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An Implant That Helps Paralyzed People Move Again

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For the more than one million Americans paralyzed by a spinal cord injury, the dream of standing and walking again may soon be a possibility. Scientists at the Kentucky Spinal Cord Injury Research Center at the University of Louisville have developed a combination treatment using implants to stimulate the spinal cord, along with intense physical therapy to help paralyzed patients regain motor function. The implant itself has been used for the treatment of chronic pain. Its use in spinal cord injury patients is new and still experimental.

Epidural spinal cord stimulation involves surgically implanting nerve-stimulating electrodes into the lower spine, the area that controls movement of the hips, legs and feet. To trigger the electrodes, a stimulator is implanted in the abdomen.

The initial study of the technique involved four patients who had been unable to stand, walk or sit without support for between two and three years. Two of the patients had some sensation below the level of their injury.

The patients began with two months of physical therapy called locomotor training. Their weight was supported in an apparatus while therapists moved their legs on a treadmill for two hours a day, five days a week to rehabilitate their muscles.

The next step was to surgically implant the nerve-stimulating electrodes and the abdominal stimulator. After recovering from surgery, the patients started on months of near-daily locomotor training using the apparatus while getting constant stimulation from the device. Training sessions included standing, treadmill walking and, for those who could, walking on the ground. Over time, the support from the apparatus was reduced to let the patients support more of their weight on their own.

All four patients gained some ability to move their legs, walk on the treadmill with support and stand using a walker. The two patients who had had some sensation were also able to walk on the ground, one with a walker and the other using poles or holding hands with physical trainers. Researchers believe the stimulation excites the healthy spinal cord below the level of the injury, making it receptive to information. Signals from the brain giving the intent to walk are able to cross the injury site. The spinal cord then integrates the command from the brain with sensory cues and generates the appropriate movement.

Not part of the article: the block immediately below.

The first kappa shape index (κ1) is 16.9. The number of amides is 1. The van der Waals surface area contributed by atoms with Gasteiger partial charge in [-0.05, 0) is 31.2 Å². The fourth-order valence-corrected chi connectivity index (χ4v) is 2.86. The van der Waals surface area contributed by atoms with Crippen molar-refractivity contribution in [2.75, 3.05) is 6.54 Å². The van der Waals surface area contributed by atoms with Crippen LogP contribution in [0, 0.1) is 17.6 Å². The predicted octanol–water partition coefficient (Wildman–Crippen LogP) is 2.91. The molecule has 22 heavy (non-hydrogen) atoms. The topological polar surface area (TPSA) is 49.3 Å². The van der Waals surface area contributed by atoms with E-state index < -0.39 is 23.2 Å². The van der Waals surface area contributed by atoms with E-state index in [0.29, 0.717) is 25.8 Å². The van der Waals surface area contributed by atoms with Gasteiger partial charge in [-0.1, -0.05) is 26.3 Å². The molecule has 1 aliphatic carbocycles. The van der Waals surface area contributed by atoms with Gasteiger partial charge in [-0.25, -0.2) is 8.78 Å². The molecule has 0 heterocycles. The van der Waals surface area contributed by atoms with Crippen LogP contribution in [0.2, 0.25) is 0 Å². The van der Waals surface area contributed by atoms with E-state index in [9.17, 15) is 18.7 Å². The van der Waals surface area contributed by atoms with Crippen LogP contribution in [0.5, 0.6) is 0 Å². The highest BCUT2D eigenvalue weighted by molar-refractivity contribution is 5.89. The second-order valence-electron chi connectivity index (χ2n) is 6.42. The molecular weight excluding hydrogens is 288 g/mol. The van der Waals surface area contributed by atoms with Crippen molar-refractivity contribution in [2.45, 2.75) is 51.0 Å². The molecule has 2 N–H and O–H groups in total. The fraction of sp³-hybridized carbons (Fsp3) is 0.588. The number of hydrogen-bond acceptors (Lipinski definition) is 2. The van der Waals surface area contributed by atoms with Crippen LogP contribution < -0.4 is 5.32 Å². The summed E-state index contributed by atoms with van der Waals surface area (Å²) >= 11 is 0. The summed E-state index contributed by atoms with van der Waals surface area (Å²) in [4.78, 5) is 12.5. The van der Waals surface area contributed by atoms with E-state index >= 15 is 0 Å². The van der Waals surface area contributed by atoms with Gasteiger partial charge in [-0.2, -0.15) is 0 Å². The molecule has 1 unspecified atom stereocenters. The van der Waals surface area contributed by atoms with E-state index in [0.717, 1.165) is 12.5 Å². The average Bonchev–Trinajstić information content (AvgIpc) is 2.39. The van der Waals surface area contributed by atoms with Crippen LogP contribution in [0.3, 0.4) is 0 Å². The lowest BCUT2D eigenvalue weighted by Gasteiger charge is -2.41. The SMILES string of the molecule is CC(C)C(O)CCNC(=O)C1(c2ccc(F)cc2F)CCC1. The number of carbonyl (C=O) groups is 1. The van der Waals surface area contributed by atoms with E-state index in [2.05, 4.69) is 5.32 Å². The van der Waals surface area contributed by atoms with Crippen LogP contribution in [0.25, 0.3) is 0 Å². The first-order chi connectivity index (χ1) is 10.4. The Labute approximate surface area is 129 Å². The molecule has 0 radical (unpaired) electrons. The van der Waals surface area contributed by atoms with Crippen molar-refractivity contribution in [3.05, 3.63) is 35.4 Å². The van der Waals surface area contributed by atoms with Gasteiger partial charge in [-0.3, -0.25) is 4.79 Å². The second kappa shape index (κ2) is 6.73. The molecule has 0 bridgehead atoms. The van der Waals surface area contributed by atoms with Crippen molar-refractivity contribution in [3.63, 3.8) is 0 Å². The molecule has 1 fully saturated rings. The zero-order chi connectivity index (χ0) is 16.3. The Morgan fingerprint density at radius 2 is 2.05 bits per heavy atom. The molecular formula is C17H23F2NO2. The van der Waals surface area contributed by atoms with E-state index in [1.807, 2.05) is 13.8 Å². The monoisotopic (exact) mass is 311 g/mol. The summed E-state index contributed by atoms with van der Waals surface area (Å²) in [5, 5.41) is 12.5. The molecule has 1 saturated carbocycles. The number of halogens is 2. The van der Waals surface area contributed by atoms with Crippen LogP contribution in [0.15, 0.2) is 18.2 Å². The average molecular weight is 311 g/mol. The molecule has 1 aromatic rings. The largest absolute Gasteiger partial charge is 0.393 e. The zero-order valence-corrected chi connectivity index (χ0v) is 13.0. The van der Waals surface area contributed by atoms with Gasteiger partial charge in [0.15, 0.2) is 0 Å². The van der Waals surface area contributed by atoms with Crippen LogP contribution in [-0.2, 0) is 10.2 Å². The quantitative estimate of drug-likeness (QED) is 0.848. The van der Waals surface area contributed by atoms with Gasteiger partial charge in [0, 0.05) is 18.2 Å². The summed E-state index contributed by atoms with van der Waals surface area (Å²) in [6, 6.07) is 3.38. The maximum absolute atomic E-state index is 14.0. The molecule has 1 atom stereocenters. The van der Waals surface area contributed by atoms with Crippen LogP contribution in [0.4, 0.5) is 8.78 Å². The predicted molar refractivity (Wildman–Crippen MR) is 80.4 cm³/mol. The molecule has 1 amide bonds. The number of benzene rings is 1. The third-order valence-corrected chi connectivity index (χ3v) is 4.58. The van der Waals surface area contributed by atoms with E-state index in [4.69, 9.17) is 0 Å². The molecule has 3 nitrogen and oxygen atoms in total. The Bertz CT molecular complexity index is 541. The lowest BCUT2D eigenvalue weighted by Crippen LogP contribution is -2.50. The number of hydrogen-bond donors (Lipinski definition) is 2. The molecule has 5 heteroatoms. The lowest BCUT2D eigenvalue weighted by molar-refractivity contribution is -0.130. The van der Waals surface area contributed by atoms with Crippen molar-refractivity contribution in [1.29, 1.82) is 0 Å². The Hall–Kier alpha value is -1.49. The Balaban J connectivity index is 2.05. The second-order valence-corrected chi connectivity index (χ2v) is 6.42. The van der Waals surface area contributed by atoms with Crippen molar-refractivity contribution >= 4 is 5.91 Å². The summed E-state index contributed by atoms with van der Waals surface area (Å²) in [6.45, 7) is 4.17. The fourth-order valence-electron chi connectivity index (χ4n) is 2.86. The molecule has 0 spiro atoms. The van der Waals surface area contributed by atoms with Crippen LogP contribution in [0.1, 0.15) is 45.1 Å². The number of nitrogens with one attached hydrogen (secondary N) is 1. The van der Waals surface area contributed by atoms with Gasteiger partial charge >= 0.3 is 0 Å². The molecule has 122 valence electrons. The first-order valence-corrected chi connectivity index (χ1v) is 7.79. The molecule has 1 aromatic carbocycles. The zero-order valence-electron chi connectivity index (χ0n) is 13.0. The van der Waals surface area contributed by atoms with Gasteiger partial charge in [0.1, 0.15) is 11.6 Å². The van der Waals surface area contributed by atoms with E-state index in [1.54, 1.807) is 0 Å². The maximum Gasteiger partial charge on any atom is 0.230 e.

The length of time it took to reach these achievements was different for each patient, even between the two who were able to walk—it took one, a 23-year-old woman, 3.5 months and the other, a 35-year-old man, 18 months.

Overall, this research showed that the spinal cord stimulator, when combined with intense locomotor training and the intent to walk, led to the recovery of the ability to walk even years after a spinal cord injury.

With expanded research and improvements in stimulator technology, the scientists predict that more gains will be seen.

As of now, spinal cord epidural stimulation has moved into the trial phase, with a new 36-patient study supported by the Christopher and Dana Reeve Foundation under way at the University of Louisville. If you or a loved one is interested in participating in a future paralysis research trial, you can add your name to a database of potential research participants at https://victoryoverparalysis.org/participate-in-research-copy/.

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Source: The study “Recovery of Over-Ground Walking after Chronic Motor Complete Spinal Cord Injury” by researchers at the University of Louisville and published in The New England Journal of Medicine. Date: November 8, 2018 Publication: Bottom Line Health
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